Devon Bird Sightings: Other Wildlife from 1st–7th September 2017

2020 Records request

If you saw any of the records below please submit a description to the County Recorder Recorder@DevonBirds.org to ensure they make the official record. Many thanks.

·         Bee-eater 03-Aug Wistlandpound Res

·         Caspian Gull 15-Apr Fremington Pill

·         Caspian Gull 14- Sep Powderham

·         Crane [3] 22-Mar Milton Abbot

·         Crane [2] 24-Jun nr Ottery

·         Glossy Ibis 20-Jun South Efford Marsh

·         Glossy Ibis  02-Nov Seaton Marshes

·         Golden Oriole 07-Apr Fremington Pill

·         Golden Oriole 28-May Weston Mill

·         Golden Oriole [2] 23-Jun Bolt Head

·         Greenland WF Goose 20-Dec Roadford

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·         Green-winged Teal Nov/Dec Exe Estuary

·         Grey Partridge 13-May Bishops Tawton

·         Grey Partridge 12-Nov Exminster Marshes

·         Leach's Petrel 30- Sep Labrador Bay

·          Leach's Petrel 31-Oct Sidmouth

·        Long-tailed Skua 04-Jul Dawlish Warren

·         Montagu's Harrier 17-May West Dart River

·         Ring-necked Duck Jan/Feb Meeth

·         Spotted Crake 09-Apr East Down

·        Stone-curlew [2] 22-Sep South Huish

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Posted June 18th at 11:40 pm by Kevin Rylands in Bird News

DEVON BIRDS BRANCH MEETINGS AND FIELD TRIPS - UPDATE

At a recent Council Meeting it was agreed that Field Trips (Guided Walks) and Indoor Meetings could restart as soon as Branches were happy to proceed, with all necessary Covid safe precautions in place. 

Full details are now on the website.

Taw & Torridge Branch will not be re-starting Indoor or Outdoor Meetings before January 2022.

Posted April 16th at 11:17 am by Mike Daniels in Bird News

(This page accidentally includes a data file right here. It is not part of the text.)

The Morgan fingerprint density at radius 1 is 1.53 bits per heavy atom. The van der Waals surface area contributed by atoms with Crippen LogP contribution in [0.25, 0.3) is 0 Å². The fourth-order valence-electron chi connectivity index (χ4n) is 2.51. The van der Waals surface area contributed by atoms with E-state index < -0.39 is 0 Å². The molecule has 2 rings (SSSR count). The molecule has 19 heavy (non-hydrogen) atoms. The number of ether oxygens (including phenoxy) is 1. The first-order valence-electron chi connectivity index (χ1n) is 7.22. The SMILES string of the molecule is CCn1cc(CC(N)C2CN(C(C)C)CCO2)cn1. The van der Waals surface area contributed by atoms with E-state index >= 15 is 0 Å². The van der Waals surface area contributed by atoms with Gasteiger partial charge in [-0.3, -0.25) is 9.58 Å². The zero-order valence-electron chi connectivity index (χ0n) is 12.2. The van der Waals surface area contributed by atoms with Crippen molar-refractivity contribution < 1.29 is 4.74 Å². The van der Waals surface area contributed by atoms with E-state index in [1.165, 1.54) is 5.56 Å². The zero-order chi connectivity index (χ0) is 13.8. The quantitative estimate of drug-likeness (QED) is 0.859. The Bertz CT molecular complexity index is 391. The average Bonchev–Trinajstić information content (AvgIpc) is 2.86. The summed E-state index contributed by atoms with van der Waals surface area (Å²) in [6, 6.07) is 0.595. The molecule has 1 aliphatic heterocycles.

Think before you post...!

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Please think very carefully before posting any information on scarce or rare breeding species both here and elsewhere online.

A list of ‘at risk’ species in the county can be found here. Please note that Wood Warbler should now also be treated as on the list. All species included need to be protected - many receive full legal protection under Schedule 1 and/or are rare in the county and may be vulnerable to persecution/disturbance. It is an offence to intentionally disturb any of the Schedule 1 species during the breeding season without a valid licence. This also applies to anyone taking photographs of these species at or near the nest or whilst feeding dependant young.

Some species may be found breeding at numerous locations however please keep information on these species limited to well-known sites (e.g. Labrador Bay for Cirl Bunting, Aylesbeare Common for Dartford Warbler). Others may be found as obvious migrants and as such can also be posted eg coastal Ring Ouzel and passage waders, or raptors eg Little Ringed PloverRed Kite or Marsh Harrier.

If you have any doubts and think there is a chance there may be breeding, either because of the habitat or behaviour of the bird(s) then do not post, but please submit your records to the County Recorder and the RSPB.

Please be aware that egg collecting and other forms of persecution remain very real hazards for some of Devon’s birds.

Posts which breach these guidelines are likely to be not admitted / removed althogether, rather than edited.  

 

Posted March 15th at 11:56 am by Mike Langman in Bird News

Membership

If you follow our Blog but are not currently a member of Devon Birds please consider joining Devon Birds to help with the upkeep of running the website and this service as well as our valuable conservation work.

Posted October 10th, 2016 at 9:14 am in Bird News

Friday 1st September 2017

Re European Hornet

With regard to Rob Jerrard's earlier post: yes this does appear to be a European Hornet - a rather beautiful looking insect (certainly no more evil looking than bees or any other insect!). Not sure if you were joking about leaving quickly Rob,  but I have never felt threatened by the presence of Hornets, even when observing them at a nest, finding them far more approachable than other wasp species. [NB Avoid confusion with the larger, darker, invasive and more agressive Asian Hornet. ]

Posted September 1st, 2017 at 8:55 pm by Dave Holloway in Other Wildlife

Hornet

Whilst at a honey farm photographing butterflies I came upon this evil looking thing which as far as I can ascertain is a European Hornet (The sooner we leave the better).  Any experts on hornets who can confirm?

  Hornet eating bee, having biten its head off.

Hornet eating bee, having biten its head off.

Ed. - yes, it's a Hornet Vespa crabro

Posted September 1st, 2017 at 5:20 pm by Rob Jerrard in Other Wildlife

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